For me, Nicholas Lyndhurst is one of our greatest comic talents. Rodney

was his tour de force and he will always be remembered for that

role.



He has wisely been reluctant to cash in on the advertising gravy

train.



W. H. Smith were the final victors in the persuasion game due to size of

cheque book and, one hopes, quality of scripts.



The campaign got off to a good start by being voted the nation’s

favourite by TV Times readers or such like.



The Christmas campaign consisting of six 30-second spots makes me squirm

with embarrassment. The weakness of the jokes is matched only by the

grotesque visuals of Lyndhurst in mini-skirt and spotty leggings or

Spice Girl regalia. He deserves better.



The key to this campaign is seeing Lyndhurst playing six different roles

interacting with each other.



Finally, the last present under the tree is VHS-shaped and bearing the

label, to Tim from Milk Tray. Now new improved - without, would you

believe, Mr roll-neck sweater himself. It’s the Milk Tray man aka M.

Wnek. The words baby and bath water spring to mine. It’s a bit like the

product without a hazelnut whirl. Unthinkable. Merry Christmas.



W. H. Smith

Project: W. H. Smith Christmas campaign

Client: Muriel Stirling, marketing controller

Brief: Demonstrate that W. H. Smith has the best selection of music,

books, videos and multimedia products

Agency: Abbott Mead Vickers BBDO

Writer: Malcolm Duffy

Art director: Paul Briginshaw

Director: Sid Roberson

Production company: Roberson Films

Exposure: National TV, satellite and cable

Sainsbury’s Project: Sainsbury’s Christmas

Client: Andrew Ground, head of brand advertising

Brief: Convince housewives that Sainsbury’s can help make Christmas

special

Agency: Abbott Mead Vickers BBDO

Writer: David Newton

Art director: Andy Arghyrou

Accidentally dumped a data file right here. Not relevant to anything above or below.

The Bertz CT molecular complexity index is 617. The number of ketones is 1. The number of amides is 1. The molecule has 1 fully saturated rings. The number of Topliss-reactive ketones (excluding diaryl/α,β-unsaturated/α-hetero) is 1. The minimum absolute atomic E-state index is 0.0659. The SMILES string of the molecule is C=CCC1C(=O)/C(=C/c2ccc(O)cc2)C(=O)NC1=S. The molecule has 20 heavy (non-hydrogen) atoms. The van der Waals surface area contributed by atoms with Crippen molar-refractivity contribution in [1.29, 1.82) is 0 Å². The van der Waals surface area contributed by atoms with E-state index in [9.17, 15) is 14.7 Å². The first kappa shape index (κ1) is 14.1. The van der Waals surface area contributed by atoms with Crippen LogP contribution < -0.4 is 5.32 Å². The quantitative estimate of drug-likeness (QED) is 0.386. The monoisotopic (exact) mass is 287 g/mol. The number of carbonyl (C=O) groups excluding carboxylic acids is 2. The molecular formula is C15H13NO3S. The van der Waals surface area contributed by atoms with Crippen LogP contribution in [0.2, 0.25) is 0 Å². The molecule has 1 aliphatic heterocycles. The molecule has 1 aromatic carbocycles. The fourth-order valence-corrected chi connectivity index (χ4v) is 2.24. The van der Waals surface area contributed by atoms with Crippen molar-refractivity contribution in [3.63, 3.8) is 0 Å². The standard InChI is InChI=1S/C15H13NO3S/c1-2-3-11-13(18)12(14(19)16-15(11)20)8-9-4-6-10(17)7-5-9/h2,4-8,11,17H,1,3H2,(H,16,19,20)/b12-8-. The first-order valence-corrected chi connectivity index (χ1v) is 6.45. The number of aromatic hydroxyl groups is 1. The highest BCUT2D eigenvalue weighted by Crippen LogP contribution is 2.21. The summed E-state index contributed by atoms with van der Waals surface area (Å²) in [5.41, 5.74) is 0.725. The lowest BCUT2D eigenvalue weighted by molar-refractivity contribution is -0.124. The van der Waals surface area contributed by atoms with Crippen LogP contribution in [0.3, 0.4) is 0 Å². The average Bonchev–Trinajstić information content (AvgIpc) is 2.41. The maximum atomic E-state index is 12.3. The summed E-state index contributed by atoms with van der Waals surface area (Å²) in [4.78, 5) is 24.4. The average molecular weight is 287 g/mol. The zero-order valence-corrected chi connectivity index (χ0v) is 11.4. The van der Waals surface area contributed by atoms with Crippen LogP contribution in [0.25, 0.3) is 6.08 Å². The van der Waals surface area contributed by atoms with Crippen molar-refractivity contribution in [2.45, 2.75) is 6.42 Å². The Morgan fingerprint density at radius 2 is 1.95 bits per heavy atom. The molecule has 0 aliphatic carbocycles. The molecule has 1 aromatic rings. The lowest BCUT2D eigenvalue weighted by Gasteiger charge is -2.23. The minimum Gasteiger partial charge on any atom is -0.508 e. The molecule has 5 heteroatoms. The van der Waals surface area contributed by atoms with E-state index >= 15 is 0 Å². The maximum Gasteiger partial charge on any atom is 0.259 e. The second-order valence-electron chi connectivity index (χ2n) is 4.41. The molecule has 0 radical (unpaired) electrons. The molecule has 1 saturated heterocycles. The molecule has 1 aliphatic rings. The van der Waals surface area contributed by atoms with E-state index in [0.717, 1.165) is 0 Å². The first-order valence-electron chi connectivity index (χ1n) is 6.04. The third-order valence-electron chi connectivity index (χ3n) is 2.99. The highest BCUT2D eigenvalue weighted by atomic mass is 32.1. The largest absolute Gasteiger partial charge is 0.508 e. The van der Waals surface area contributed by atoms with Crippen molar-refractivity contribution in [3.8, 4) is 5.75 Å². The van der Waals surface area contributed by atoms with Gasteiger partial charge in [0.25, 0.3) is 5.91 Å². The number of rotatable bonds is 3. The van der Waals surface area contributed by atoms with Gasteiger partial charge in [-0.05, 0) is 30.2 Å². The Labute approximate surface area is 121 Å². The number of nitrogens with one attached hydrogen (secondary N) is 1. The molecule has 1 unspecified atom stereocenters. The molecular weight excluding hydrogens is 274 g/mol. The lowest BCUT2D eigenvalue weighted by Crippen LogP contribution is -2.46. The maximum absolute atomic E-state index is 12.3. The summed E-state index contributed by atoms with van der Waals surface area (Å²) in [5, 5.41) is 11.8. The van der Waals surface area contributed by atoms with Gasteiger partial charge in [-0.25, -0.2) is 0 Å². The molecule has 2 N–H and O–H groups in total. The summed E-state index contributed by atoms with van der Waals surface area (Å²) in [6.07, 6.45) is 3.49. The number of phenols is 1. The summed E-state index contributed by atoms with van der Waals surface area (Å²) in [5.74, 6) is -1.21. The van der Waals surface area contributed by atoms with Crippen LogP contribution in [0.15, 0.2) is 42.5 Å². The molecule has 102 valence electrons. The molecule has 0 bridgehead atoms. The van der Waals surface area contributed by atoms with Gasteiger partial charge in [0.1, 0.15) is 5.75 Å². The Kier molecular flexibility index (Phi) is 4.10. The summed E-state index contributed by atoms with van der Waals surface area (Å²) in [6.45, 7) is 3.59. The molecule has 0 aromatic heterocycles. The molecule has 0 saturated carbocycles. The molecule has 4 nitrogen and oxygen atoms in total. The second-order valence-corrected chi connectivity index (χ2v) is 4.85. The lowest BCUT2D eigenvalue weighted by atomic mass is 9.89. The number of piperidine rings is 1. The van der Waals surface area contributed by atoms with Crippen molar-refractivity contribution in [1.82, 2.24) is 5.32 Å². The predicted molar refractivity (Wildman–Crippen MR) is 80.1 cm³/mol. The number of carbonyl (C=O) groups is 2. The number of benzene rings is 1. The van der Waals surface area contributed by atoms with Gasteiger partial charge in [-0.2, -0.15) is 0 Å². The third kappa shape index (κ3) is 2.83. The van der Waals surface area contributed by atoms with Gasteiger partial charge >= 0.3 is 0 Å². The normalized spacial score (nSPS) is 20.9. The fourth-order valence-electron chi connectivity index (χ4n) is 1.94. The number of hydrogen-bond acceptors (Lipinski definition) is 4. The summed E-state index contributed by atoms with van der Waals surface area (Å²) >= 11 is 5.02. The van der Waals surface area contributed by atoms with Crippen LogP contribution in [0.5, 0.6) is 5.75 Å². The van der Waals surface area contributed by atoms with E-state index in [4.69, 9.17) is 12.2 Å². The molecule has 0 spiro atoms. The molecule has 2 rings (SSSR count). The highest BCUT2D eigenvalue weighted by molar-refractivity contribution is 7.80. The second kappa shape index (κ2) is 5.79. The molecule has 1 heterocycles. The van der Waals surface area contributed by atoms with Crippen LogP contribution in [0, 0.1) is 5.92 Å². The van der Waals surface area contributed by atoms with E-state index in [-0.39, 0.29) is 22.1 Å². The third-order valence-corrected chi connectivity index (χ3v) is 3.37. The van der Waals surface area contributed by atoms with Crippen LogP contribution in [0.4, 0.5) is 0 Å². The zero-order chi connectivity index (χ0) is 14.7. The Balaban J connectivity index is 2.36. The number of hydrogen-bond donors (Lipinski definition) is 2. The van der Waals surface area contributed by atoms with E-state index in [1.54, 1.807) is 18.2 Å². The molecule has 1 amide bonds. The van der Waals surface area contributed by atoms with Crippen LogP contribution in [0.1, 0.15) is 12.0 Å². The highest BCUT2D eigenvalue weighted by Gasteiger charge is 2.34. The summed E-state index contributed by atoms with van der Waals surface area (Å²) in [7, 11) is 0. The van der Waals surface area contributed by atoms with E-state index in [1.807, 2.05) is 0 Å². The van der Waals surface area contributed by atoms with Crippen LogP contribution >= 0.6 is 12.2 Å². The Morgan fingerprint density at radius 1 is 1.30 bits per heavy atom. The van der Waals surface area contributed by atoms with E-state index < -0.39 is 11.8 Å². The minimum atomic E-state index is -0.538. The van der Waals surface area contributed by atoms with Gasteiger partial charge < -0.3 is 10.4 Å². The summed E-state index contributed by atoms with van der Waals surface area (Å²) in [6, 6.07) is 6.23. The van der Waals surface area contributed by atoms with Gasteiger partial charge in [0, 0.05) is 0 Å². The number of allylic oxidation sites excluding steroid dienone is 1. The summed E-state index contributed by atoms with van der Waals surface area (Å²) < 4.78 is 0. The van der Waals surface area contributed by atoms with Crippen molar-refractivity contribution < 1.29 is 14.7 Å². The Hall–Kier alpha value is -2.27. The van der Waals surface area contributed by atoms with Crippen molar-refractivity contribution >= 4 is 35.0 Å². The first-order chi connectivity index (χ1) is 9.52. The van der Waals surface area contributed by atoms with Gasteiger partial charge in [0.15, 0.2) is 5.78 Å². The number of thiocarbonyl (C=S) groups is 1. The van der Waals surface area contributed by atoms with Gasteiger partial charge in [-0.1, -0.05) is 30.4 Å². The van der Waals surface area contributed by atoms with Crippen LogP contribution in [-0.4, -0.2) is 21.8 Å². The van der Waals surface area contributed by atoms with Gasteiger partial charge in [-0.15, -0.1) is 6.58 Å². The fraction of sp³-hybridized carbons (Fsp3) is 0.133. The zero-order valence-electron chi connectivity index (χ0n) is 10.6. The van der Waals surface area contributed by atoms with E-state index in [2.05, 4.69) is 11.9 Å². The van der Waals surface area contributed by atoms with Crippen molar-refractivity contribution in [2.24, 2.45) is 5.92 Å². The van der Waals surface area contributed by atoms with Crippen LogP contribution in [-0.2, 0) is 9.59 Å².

Director: Barry Joll

Production company: Barry Joll Associates

Exposure: National TV

Boots

Project: Boots the Chemist Christmas campaign

Client: Richard Holmes, marketing director

Brief: Put Boots at the top of the mind when it comes to Christmas

shopping

Agency: J. Walter Thompson

Writer: Mike Wilkins

Art director: Mike Murphy

Directors: Mike Murphy/

Mark Wilkins

Production company: Purple Pictures

Exposure: National TV

Cadbury’s

Project: Cadbury’s Milk Tray

Client: Peter Creighton, marketing controller

Brief: Make Milk Tray more desirable to a new generation of chocolate

lovers

Agency: Euro RSCG Wnek Gosper

Writer: James Rose

Art director: Kiki Kendrick

Director: Rod Waskett

Production company: BFCS

Exposure: National TV

Gap Project: GapKids

Client: Michael McCadden, senior vice-president, marketing

Brief: Convey that Gap provides things children love - cool clothes

Agency: in-house

Writer: in-house

Art director: in-house

Director: Chris Appelbaum

Production company: not supplied

Exposure: Satellite TV

Ferrero

Project: Ferrero Rocher

Client: Michele Ferrero, founder and president

Brief: not supplied

Agency: Canard

Writer: not supplied

Art director: not supplied

Director: Peter Lavelle

Production company: Beechhurst Films

Exposure: National TV



This article was first published on campaignlive.co.uk